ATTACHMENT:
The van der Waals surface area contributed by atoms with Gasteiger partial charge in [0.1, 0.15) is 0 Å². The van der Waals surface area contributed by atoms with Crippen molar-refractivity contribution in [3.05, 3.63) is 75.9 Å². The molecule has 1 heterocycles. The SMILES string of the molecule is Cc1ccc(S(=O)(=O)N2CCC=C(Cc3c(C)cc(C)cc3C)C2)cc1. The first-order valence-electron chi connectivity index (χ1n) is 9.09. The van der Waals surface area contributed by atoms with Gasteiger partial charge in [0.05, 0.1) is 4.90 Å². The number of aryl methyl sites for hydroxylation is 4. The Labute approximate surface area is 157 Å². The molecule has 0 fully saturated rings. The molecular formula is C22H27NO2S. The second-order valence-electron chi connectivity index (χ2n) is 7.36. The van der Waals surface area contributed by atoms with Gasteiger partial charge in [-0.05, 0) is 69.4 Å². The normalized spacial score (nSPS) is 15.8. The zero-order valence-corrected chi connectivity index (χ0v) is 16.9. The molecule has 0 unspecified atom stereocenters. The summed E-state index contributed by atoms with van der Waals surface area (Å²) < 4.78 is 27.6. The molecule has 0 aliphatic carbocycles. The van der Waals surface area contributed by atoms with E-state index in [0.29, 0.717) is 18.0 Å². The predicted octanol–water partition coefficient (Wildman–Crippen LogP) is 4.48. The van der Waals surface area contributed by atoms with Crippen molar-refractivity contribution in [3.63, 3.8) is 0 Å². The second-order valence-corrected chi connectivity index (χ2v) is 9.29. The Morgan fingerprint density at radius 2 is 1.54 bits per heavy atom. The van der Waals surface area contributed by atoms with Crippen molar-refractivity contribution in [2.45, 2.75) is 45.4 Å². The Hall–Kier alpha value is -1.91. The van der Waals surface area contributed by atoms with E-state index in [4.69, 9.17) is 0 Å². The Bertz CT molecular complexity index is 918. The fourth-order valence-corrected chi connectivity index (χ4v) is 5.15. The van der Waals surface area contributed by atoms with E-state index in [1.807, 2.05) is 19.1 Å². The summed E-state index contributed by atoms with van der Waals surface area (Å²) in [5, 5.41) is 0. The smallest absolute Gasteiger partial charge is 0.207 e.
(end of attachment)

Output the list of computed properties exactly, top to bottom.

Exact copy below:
The van der Waals surface area contributed by atoms with Gasteiger partial charge in [0.1, 0.15) is 0 Å². The van der Waals surface area contributed by atoms with Crippen molar-refractivity contribution in [3.05, 3.63) is 75.9 Å². The molecule has 1 heterocycles. The SMILES string of the molecule is Cc1ccc(S(=O)(=O)N2CCC=C(Cc3c(C)cc(C)cc3C)C2)cc1. The first-order valence-electron chi connectivity index (χ1n) is 9.09. The van der Waals surface area contributed by atoms with Gasteiger partial charge in [0.05, 0.1) is 4.90 Å². The number of aryl methyl sites for hydroxylation is 4. The Labute approximate surface area is 157 Å². The molecule has 0 fully saturated rings. The molecular formula is C22H27NO2S. The second-order valence-electron chi connectivity index (χ2n) is 7.36. The van der Waals surface area contributed by atoms with Gasteiger partial charge in [-0.05, 0) is 69.4 Å². The normalized spacial score (nSPS) is 15.8. The zero-order valence-corrected chi connectivity index (χ0v) is 16.9. The molecule has 0 unspecified atom stereocenters. The summed E-state index contributed by atoms with van der Waals surface area (Å²) < 4.78 is 27.6. The molecule has 0 aliphatic carbocycles. The van der Waals surface area contributed by atoms with E-state index in [0.29, 0.717) is 18.0 Å². The predicted octanol–water partition coefficient (Wildman–Crippen LogP) is 4.48. The van der Waals surface area contributed by atoms with Crippen molar-refractivity contribution in [3.63, 3.8) is 0 Å². The second-order valence-corrected chi connectivity index (χ2v) is 9.29. The Morgan fingerprint density at radius 2 is 1.54 bits per heavy atom. The van der Waals surface area contributed by atoms with Crippen molar-refractivity contribution in [2.45, 2.75) is 45.4 Å². The Hall–Kier alpha value is -1.91. The van der Waals surface area contributed by atoms with E-state index in [4.69, 9.17) is 0 Å². The Bertz CT molecular complexity index is 918. The fourth-order valence-corrected chi connectivity index (χ4v) is 5.15. The van der Waals surface area contributed by atoms with E-state index in [1.807, 2.05) is 19.1 Å². The summed E-state index contributed by atoms with van der Waals surface area (Å²) in [5, 5.41) is 0. The smallest absolute Gasteiger partial charge is 0.207 e.